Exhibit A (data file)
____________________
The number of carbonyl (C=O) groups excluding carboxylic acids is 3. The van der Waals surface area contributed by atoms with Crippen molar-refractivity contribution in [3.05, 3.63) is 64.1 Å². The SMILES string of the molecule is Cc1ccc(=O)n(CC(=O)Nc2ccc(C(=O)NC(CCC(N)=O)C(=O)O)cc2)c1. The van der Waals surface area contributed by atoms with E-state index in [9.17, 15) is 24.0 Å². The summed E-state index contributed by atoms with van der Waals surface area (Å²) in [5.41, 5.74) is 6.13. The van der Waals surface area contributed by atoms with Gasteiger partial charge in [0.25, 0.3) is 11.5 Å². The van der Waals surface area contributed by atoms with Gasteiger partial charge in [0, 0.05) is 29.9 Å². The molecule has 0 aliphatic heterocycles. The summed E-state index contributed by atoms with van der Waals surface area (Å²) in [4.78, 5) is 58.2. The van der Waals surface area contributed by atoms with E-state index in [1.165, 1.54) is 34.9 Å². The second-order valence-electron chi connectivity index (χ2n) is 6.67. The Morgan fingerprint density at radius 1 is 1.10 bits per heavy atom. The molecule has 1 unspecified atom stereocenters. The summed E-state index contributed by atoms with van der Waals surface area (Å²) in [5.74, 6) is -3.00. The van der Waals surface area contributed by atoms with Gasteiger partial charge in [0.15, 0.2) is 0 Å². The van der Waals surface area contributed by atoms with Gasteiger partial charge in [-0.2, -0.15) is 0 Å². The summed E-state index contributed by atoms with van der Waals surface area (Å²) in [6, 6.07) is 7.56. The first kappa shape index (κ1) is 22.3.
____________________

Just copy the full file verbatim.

The number of carbonyl (C=O) groups excluding carboxylic acids is 3. The van der Waals surface area contributed by atoms with Crippen molar-refractivity contribution in [3.05, 3.63) is 64.1 Å². The SMILES string of the molecule is Cc1ccc(=O)n(CC(=O)Nc2ccc(C(=O)NC(CCC(N)=O)C(=O)O)cc2)c1. The van der Waals surface area contributed by atoms with E-state index in [9.17, 15) is 24.0 Å². The summed E-state index contributed by atoms with van der Waals surface area (Å²) in [5.41, 5.74) is 6.13. The van der Waals surface area contributed by atoms with Gasteiger partial charge in [0.25, 0.3) is 11.5 Å². The van der Waals surface area contributed by atoms with Gasteiger partial charge in [0, 0.05) is 29.9 Å². The molecule has 0 aliphatic heterocycles. The summed E-state index contributed by atoms with van der Waals surface area (Å²) in [4.78, 5) is 58.2. The van der Waals surface area contributed by atoms with E-state index in [1.165, 1.54) is 34.9 Å². The second-order valence-electron chi connectivity index (χ2n) is 6.67. The Morgan fingerprint density at radius 1 is 1.10 bits per heavy atom. The molecule has 1 unspecified atom stereocenters. The summed E-state index contributed by atoms with van der Waals surface area (Å²) in [5.74, 6) is -3.00. The van der Waals surface area contributed by atoms with Gasteiger partial charge in [0.15, 0.2) is 0 Å². The van der Waals surface area contributed by atoms with Gasteiger partial charge in [-0.2, -0.15) is 0 Å². The summed E-state index contributed by atoms with van der Waals surface area (Å²) in [6, 6.07) is 7.56. The first kappa shape index (κ1) is 22.3.